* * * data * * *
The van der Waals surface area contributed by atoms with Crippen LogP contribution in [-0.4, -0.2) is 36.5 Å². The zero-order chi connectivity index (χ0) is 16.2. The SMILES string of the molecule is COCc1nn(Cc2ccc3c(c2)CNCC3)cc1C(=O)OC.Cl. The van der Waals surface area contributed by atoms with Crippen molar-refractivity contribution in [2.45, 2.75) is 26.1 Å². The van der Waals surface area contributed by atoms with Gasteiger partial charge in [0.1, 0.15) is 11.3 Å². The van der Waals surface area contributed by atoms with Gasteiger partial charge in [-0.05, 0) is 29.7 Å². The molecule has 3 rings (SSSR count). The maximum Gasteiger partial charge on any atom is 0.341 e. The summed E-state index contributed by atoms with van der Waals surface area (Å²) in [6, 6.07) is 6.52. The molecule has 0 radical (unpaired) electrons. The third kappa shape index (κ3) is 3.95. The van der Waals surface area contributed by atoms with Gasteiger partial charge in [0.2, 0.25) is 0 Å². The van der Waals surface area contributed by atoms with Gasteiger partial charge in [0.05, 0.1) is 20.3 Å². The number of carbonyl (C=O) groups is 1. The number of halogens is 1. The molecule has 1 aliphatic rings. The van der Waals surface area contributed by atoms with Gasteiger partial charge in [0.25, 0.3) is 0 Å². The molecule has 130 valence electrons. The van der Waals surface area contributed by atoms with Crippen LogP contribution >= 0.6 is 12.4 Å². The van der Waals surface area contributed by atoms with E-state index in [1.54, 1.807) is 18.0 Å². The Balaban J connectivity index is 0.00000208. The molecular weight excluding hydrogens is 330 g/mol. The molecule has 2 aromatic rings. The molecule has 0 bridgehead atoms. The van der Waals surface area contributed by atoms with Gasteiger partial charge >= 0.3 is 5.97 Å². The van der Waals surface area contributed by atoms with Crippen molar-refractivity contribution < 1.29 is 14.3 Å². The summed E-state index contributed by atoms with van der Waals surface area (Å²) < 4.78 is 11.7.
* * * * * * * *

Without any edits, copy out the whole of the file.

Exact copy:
The van der Waals surface area contributed by atoms with Crippen LogP contribution in [-0.4, -0.2) is 36.5 Å². The zero-order chi connectivity index (χ0) is 16.2. The SMILES string of the molecule is COCc1nn(Cc2ccc3c(c2)CNCC3)cc1C(=O)OC.Cl. The van der Waals surface area contributed by atoms with Crippen molar-refractivity contribution in [2.45, 2.75) is 26.1 Å². The van der Waals surface area contributed by atoms with Gasteiger partial charge in [0.1, 0.15) is 11.3 Å². The van der Waals surface area contributed by atoms with Gasteiger partial charge in [-0.05, 0) is 29.7 Å². The molecule has 3 rings (SSSR count). The maximum Gasteiger partial charge on any atom is 0.341 e. The summed E-state index contributed by atoms with van der Waals surface area (Å²) in [6, 6.07) is 6.52. The molecule has 0 radical (unpaired) electrons. The third kappa shape index (κ3) is 3.95. The van der Waals surface area contributed by atoms with Gasteiger partial charge in [0.2, 0.25) is 0 Å². The van der Waals surface area contributed by atoms with Gasteiger partial charge in [0.05, 0.1) is 20.3 Å². The number of carbonyl (C=O) groups is 1. The number of halogens is 1. The molecule has 1 aliphatic rings. The van der Waals surface area contributed by atoms with Gasteiger partial charge in [0.25, 0.3) is 0 Å². The molecule has 130 valence electrons. The van der Waals surface area contributed by atoms with Crippen LogP contribution >= 0.6 is 12.4 Å². The van der Waals surface area contributed by atoms with E-state index in [1.54, 1.807) is 18.0 Å². The Balaban J connectivity index is 0.00000208. The molecular weight excluding hydrogens is 330 g/mol. The molecule has 2 aromatic rings. The molecule has 0 bridgehead atoms. The van der Waals surface area contributed by atoms with Gasteiger partial charge >= 0.3 is 5.97 Å². The van der Waals surface area contributed by atoms with Crippen molar-refractivity contribution < 1.29 is 14.3 Å². The summed E-state index contributed by atoms with van der Waals surface area (Å²) < 4.78 is 11.7.